“It is a helpless situation not being able to plan anything,” she tells The Local.

“I don’t think they understand how this affects the lives of people who need to drive for work, for families, for their own freedom of movement.”

Sahota’s situation, and that of many others across the country, isn’t being helped by the inherent nature of the Italian licensing system, which is built on a series of tight, consecutive deadlines. 

Red Vespa motorcycle and vintage Fiat

The Italian licensing system is based on a series of tight deadlines, which make candidates susceptible to even the shortest delays. Photo by Vincenzo PINTO / AFP

After submitting a request to take the test, candidates have six months to pass the theory exam, within a maximum of only two attempts. They then have 12 months and a total of three attempts to pass the practical exam. 

Also, those who have to resit either exam can only do so at least a month after the failed attempt.

As a result of this, even a waiting time as ‘short’ as two months might keep a candidate from being able to retake an exam within the set timeframe. If this happens, the candidate has no choice but to re-enrol and pay all the enrolment fees again.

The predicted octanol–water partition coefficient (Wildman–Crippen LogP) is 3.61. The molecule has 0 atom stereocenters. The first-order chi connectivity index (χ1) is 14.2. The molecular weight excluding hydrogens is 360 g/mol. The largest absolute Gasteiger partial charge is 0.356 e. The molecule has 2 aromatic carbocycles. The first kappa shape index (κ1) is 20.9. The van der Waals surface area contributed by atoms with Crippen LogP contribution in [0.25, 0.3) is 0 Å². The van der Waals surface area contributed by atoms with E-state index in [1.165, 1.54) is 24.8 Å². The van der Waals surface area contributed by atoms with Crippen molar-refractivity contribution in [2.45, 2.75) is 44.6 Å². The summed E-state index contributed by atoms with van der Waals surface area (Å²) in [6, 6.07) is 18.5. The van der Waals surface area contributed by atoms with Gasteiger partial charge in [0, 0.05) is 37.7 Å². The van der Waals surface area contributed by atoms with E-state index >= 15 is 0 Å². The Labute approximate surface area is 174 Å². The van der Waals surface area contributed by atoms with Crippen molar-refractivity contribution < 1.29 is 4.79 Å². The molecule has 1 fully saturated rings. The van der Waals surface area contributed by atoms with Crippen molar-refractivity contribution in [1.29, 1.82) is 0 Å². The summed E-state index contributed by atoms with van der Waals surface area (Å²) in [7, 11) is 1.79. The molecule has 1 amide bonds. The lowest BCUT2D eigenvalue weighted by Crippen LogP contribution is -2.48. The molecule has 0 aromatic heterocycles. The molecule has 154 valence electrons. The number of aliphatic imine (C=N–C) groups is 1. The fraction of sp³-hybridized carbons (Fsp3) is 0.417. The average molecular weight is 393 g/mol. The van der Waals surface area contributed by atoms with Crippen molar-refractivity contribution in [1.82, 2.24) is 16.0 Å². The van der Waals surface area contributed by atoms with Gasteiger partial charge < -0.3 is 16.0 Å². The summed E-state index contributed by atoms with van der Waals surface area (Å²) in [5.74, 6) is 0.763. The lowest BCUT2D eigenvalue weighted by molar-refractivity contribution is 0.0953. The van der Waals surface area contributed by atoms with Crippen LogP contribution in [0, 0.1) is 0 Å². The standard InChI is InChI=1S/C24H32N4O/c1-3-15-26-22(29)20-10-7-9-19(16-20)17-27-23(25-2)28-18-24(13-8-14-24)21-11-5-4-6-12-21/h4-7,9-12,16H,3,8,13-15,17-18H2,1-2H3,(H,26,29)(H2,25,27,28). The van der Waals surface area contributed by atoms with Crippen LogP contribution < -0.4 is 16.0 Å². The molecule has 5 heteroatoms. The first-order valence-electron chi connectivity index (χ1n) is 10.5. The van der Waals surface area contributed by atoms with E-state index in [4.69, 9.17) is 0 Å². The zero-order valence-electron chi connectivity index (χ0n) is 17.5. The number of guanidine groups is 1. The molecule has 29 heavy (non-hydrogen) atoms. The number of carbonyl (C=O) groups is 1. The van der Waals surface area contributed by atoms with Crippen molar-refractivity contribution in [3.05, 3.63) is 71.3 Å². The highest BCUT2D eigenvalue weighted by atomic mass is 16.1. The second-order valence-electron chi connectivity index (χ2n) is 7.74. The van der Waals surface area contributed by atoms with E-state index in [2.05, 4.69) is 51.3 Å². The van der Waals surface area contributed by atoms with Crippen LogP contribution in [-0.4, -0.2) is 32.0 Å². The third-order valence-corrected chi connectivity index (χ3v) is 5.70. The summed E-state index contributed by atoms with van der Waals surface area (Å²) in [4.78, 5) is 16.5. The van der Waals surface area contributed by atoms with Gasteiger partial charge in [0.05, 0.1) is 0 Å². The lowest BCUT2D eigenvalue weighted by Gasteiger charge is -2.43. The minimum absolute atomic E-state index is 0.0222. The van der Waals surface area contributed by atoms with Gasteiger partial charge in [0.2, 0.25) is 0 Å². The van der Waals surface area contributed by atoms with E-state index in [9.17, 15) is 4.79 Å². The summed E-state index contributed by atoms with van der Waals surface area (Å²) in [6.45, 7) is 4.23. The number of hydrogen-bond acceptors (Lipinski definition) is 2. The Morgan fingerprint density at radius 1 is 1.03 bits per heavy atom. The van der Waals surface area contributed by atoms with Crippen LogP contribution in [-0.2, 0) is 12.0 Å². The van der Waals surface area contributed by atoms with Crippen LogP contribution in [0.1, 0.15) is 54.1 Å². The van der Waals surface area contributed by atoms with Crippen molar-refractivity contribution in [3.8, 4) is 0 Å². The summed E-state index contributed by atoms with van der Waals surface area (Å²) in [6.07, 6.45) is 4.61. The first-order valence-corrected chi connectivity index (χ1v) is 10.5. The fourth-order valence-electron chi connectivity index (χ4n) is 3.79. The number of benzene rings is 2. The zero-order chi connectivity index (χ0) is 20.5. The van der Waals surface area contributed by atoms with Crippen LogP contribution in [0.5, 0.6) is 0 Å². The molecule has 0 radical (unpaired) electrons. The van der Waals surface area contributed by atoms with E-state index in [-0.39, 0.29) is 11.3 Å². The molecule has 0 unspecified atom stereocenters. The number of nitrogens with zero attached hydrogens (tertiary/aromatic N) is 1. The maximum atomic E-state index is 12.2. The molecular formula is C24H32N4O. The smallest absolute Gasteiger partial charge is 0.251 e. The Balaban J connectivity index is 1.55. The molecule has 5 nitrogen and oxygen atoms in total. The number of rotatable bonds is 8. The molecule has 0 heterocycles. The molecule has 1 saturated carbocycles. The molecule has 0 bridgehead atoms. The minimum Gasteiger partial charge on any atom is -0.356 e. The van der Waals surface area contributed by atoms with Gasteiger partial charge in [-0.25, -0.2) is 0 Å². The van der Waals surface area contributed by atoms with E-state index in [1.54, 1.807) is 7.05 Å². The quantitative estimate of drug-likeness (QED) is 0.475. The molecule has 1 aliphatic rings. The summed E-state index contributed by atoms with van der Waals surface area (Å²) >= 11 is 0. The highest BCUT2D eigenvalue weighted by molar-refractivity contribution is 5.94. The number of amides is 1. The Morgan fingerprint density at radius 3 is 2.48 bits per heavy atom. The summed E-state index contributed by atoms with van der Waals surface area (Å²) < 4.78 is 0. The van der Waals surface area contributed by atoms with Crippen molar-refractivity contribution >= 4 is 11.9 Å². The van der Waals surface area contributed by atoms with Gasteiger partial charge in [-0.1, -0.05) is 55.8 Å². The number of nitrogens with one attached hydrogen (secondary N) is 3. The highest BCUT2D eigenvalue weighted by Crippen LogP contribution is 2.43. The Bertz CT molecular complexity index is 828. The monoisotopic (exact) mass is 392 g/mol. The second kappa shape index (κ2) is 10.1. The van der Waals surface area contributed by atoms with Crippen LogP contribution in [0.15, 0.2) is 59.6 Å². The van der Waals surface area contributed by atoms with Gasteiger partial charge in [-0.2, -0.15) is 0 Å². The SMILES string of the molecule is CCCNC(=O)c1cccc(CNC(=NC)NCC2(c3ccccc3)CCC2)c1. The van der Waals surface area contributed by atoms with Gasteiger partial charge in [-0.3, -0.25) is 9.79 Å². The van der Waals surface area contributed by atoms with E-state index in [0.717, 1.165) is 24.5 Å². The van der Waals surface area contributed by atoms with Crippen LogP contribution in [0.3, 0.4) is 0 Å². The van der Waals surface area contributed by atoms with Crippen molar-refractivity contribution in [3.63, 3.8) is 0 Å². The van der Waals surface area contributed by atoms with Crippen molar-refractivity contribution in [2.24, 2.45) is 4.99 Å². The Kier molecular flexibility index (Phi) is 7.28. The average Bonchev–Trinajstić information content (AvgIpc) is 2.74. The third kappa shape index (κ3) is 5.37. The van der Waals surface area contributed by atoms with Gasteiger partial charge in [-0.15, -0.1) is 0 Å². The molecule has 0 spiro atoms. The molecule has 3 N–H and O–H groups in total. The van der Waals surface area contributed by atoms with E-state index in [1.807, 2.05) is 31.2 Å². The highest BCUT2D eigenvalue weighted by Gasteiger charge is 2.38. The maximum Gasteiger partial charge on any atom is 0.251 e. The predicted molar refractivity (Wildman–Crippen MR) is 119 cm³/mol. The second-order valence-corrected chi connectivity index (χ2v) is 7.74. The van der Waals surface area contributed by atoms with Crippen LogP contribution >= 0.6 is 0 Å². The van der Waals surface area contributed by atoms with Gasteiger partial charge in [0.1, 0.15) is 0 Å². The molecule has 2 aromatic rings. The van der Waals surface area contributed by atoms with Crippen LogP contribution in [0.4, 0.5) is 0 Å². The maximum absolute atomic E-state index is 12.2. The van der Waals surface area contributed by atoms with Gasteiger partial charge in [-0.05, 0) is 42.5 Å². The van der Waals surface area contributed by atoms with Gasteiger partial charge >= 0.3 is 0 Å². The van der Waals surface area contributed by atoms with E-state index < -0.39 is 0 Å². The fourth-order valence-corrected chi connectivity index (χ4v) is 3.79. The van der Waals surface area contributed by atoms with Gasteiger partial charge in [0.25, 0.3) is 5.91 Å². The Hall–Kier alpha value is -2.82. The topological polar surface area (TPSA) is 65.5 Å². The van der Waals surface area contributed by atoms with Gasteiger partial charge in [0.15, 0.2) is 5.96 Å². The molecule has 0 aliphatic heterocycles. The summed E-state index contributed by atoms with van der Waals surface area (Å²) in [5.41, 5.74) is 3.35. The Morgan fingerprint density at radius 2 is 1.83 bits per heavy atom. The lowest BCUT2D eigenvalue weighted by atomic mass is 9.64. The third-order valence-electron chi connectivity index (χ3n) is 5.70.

Several reports of residents not being able to retake an exam through no fault of their own have emerged over the past few weeks. 

Stefano Galletti, president of Bologna’s UNASCA office, said last week that candidates in the city “can barely take an exam” in the given time span, with longer-than-usual waiting times often keeping people from retaking in case of failure.

READ ALSO: Some of the best learner sites for taking your Italian driving test

While hiring more examiners looks like the solution to the problem, but increasing the Italian licensing department’s workforce might not be as straightforward as many would think. 

According to Patella, the Italian government will have to either implement a special hiring policy known as ‘piano straordinario’ – an option which, he says, hasn’t been considered so far – or delegate tasks to employees of other national agencies in order to fill the current gaps. 

But, even if one of the above measures were to be put into effect, Patella believes that “we would only manage to get back to a normal state of things in around three years” – that’s also because “being an examiner is not a very sought-after job and few people are still willing to do it”.

In the meantime, residents facing delays can get in touch with the Italian licensing department’s support centre to report their issue or ask for guidance. 

It’s also worth noting that residents are allowed to sit their driving tests in a province other than the one where they reside. 

However, if the province where they choose to take the test doesn’t border that in which they are resident, the licensing office can ask candidates to give a valid reason for the choice and to provide additional documentation.

For further information, contact your local licensing office (Uffici di Motorizzazione Civile). Find details of your nearest office here